It's been a year since I hit the reset button, moving 2000 miles away from my old home to the Pacific Northwest. I'm finding it's a process with lots of starts and stops, plateaus and backwards steps, and vortex-like forward motion punctuated by periods of evaluation and re-evaluation of perceived progress.
For example, I've considered moving out of my apartment at least three times in the past year, spending a few days on Craigslist before achieving some kind of equanimity towards and acceptance of my current home. Lately, I'm really liking my place. I wonder how much it has to do with my attitude towards other things in my life and how much it has to do with the summer sun.
Some things, however, do have to change; I've given notice at my job. It only took six months of working there to get enshrouded in a malaise that I later identified as stagnation. I was reliving past frustrations with unsatisfying work situations. It took an additional five months to accept that the antidote for being in the wrong place is to actually do something about it. So, as of September 4, I'm out of there.
I have a few answers to the question "What's next?" What I really want to tell my colleagues and friends is "I don't know. I'm sure I'll figure something out." But I usually end up saying something more or less vague about going back to school and finding part-time or freelance work. The timing of my quitting is partially reflective of the school year, but it also is true that I simply needed to leave my job. Staying didn't feel like it was benefiting anyone, especially myself.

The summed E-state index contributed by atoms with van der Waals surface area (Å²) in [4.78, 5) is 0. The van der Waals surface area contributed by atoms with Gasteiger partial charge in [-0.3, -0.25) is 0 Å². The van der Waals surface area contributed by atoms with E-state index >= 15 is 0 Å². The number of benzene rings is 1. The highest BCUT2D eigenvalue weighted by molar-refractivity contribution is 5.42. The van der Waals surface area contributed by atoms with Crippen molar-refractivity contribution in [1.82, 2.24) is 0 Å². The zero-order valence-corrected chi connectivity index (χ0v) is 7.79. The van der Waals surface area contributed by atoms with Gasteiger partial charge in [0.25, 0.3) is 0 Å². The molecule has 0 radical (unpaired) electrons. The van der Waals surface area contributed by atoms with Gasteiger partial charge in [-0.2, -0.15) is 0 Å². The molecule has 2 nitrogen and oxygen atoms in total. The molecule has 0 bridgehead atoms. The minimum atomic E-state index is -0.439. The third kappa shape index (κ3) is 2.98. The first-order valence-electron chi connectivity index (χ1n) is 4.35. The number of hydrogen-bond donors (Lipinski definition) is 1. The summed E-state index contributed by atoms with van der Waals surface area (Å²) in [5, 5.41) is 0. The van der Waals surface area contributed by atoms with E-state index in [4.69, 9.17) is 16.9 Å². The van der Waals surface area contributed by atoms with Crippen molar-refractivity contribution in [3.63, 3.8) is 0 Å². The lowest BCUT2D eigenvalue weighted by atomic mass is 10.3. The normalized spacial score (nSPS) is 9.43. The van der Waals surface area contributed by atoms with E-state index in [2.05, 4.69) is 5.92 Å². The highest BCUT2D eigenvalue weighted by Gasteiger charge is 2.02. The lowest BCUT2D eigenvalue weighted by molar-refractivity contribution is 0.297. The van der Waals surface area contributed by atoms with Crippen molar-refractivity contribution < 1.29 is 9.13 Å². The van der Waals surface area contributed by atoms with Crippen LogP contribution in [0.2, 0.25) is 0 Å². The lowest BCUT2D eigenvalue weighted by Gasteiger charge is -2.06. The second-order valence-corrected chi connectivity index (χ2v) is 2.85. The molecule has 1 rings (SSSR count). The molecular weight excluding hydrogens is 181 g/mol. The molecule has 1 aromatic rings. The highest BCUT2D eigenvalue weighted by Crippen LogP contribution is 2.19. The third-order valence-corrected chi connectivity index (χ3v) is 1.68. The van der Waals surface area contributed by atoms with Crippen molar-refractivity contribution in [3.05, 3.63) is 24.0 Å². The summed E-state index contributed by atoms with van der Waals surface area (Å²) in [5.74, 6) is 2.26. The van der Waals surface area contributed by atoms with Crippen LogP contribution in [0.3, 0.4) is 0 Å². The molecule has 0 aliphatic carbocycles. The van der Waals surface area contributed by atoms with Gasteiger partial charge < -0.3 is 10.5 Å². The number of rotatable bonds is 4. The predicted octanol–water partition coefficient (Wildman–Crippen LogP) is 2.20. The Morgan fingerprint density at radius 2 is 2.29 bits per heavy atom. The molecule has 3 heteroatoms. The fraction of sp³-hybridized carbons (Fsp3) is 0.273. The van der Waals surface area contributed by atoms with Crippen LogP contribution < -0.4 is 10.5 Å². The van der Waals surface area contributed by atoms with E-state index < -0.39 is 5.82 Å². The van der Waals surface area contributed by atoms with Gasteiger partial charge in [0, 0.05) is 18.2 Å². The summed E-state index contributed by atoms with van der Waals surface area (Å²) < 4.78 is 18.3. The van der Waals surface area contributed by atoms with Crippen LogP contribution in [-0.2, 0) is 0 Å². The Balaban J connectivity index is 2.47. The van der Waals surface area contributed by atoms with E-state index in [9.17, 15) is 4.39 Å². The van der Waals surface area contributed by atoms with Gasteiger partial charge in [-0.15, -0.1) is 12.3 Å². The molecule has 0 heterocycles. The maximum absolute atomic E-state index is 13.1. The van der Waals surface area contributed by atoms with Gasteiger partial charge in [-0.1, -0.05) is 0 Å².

So, I let go of that old work routine. I'm also finally letting go of my [http://www.flickr.com/photos/pollyannamedia/sets/72157606716427541/|old house] in the Midwest. We're really selling it. Really. It's empty and we're waiting to close. I was there a few weeks ago, purging the remaining junk. It wasn't difficult as much as it was weird -- a time warp. I'd lived in my house six years with its quirks and habit-forming irregularities. But I didn't live there anymore. And I hadn't lived there in 16 months. It was a familiar setting, but I have changed over that time, and it didn't fit like it used to. Then there were all the ghosts of past selves and old friends and lovers floating around. ... It was clear, the only thing to do was to let it all go.
His Holiness the Dalai Lama was in Madcity giving teachings while I was there. I attended several sessions in between emptying out the house. It was an oddly synchronistic and a metaphorically potent experience. By the end of my week, I was really ready to return to my Northwest home and to a life that is less cluttered and where I am less distracted and more quiet. I never thought I'd appreciate my solitude so much.
So, I guess I'm still in limbo, but I'm seeing a way out. I think it has something to do with learning to express my authentic voice. It's like sonar -- send out who I am and see what happens as it bounces off folks. I'll know where to go by the information that is returned to me. ... At any rate, it's an idea with which to experiment.
My meditation teacher in Portland often mentions the "let going" -- the relaxing of our grip on what we think this reality is. It could be grasping on to who we think we are or should be or what we think others think of us. As I reflect on the one-year anniversary of moving, I see with much gratitude how I have created an opportunity for myself to do some of that "let going" in a relatively drama-free way. Here's to creating space and getting rid of junk!